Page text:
Find out more
Source: BBC

The role of „soft power” in shaping EU’s external image

Emil Wojtaluk

Defining instruments for creating EU’s external image can be problematic. The conference held at the John Paul II Catholic University of Lublin on November 9-10, entitled “Cultural dimension of the European integration” gathered scholars from different universities to help us understand these processes.

The conference was co-organized by the Polish Society of European Studies

The conference was co-organized by the Polish Society of European Studies

Defining soft power

Taking culture into account should be connected with its external image. The problem of EU’s perception is very complex, looking at all crises the Union is struggling with, its image decreased. Another thing is that the Union itself has problems with defining its external image policy. What is more, the incapacity to inform its own citizens leads to ignorance about functioning of the European Union, let alone countries outside of the EU. A way to solve this problem could be effectively acting diplomacy of the Union (as the element of soft power).

According to J. Nye soft power could be defined as ability to receive what we expect thanks to attractiveness, not violence, compulsion or payment. The ability of one’s entity to form an alliance and to get more influence is possible thanks to three factors. These are culture, political values and foreign policy – realized on the basis of previously mentioned values and culture. The essential instrument of conducting foreign policy by the EU is shaping positive image on the international scene, via these three soft indicators.

If we are to discuss main merits of EU’s soft power, one of them is that EU is perceived as “civilian power”, having its origins in the 70s. The concept was based on the assumption that the Communities are founded on peace. A distinctive factor is that civilian power means also economic activities. In the Treaty on the Functioning of the EU we can find that in exercising foreign relations the Union is relating to universal values such as democracy, human rights or EU enlargement policy. These provisions as well as other EU legal acts referring to external policy create the so called set of values, which are components of soft power. One of the essential features of Union’s involvement in the world is multilateralism, also seen as soft power (cooperation with other countries). The European Union is perceived as one of world’s mediators on the international scene, but rather as advocate of only peaceful resolutions, which sadly have low efficiency. Especially looking at recent crises inside the EU and internationally, it is said that the Union use the methods of “cheating reality”.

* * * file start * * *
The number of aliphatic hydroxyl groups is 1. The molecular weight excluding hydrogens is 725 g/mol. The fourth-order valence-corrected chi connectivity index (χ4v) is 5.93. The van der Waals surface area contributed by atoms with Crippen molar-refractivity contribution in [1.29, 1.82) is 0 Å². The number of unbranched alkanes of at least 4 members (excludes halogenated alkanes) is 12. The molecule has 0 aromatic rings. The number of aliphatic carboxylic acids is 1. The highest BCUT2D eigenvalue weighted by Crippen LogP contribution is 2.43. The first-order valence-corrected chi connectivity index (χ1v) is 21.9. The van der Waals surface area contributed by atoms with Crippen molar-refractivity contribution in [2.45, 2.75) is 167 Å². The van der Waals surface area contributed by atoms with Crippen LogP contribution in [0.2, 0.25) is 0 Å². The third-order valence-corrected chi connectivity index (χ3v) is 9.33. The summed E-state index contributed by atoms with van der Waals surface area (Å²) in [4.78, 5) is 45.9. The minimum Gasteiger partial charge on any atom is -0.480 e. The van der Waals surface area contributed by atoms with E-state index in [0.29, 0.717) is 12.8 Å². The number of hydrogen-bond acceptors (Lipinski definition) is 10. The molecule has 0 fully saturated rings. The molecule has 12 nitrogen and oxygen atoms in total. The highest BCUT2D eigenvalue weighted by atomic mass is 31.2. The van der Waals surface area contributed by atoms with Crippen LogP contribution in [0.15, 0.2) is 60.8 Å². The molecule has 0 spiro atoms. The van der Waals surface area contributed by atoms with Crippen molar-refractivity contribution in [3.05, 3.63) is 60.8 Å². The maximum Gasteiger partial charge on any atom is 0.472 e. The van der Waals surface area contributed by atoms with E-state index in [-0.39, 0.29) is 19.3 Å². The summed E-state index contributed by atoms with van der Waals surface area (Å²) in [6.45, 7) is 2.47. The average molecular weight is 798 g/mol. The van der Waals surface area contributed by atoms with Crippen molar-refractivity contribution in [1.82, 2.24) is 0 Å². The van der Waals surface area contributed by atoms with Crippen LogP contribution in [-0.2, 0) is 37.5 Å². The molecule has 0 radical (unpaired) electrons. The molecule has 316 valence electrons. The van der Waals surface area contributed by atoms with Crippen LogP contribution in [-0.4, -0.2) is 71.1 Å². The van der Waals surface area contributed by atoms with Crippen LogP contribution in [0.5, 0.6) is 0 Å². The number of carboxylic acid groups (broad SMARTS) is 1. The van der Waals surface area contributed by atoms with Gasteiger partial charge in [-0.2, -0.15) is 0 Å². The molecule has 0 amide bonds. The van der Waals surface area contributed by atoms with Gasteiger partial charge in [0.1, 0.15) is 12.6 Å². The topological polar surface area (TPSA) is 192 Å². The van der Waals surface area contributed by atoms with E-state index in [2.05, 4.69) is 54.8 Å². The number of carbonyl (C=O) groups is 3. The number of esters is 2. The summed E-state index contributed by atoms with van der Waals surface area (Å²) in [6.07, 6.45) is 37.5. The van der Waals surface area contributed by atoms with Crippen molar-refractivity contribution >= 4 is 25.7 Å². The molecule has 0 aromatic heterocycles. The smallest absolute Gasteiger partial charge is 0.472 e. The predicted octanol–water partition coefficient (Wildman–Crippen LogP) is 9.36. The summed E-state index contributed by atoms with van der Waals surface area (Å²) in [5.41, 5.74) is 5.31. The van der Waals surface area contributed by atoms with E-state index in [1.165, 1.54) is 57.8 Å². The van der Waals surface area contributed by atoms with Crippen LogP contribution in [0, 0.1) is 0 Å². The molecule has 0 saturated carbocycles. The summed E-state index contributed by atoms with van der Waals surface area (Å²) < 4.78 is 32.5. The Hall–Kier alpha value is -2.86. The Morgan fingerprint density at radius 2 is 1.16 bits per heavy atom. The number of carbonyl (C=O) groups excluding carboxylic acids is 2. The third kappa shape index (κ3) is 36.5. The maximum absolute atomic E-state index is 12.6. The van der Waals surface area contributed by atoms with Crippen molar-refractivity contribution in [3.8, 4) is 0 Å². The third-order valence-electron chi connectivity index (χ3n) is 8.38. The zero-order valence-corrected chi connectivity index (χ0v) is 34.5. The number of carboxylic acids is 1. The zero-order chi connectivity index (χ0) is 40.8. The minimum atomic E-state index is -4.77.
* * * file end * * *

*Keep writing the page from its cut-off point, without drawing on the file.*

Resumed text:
Public diplomacy

Beata Piskorska, PhD during the conference

Beata Piskorska, PhD during the conference

Another part of soft power is public diplomacy – understood as dialogue between countries, realized with using media and direct communication. That is why using means of Public Relations is also crucial. The EU is currently trying to meet this challenge by the use of social media and digital diplomacy. We could observe it looking at the activities of former and current High Representative of the Union, especially during the “Arab Spring” – seen as the test for digital diplomacy and using social media. The national example of using digital diplomacy is former Minister of Foreign Affairs of Poland, Radosław Sikorski and his twitter account – it was debatable whether his commentaries were his private opinion and whether it reflected his position as the Minister of Foreign Affairs, that’s why using such means is debatable everywhere in the world.

Public diplomacy is realized by the EU in various ways: by study visits, cooperation with local MS’ governments, cooperating with international organizations, as well as by development aid and supporting cultural institutions. Here the essential element of public diplomacy is cultural diplomacy. In 2007 document “European agenda for culture” it was emphasized that promoting of cultural dimension is significantly important, and it should be supported by cooperation with other international organizations dealing with cultural policy.

“United in diversity” is perceived as one of the biggest achievements of the EU as an attempt to connect different cultures and identities. Nevertheless, it becomes an contentious issue. Especially when it’s crucial to create mutual legal framework for the functioning of culture. It is the problem how to create laws common to all, indeed different cultures.

Summing up, despite all difficulties with communication and creating unified image of the EU by 28 Member States, the European Union is still seen as a model of integration processes. It is extremely important to understand that values that are important for EU members (like the rule of law or equality in a broad sense) may not be so crucial for people coming to Europe or living outside the EU.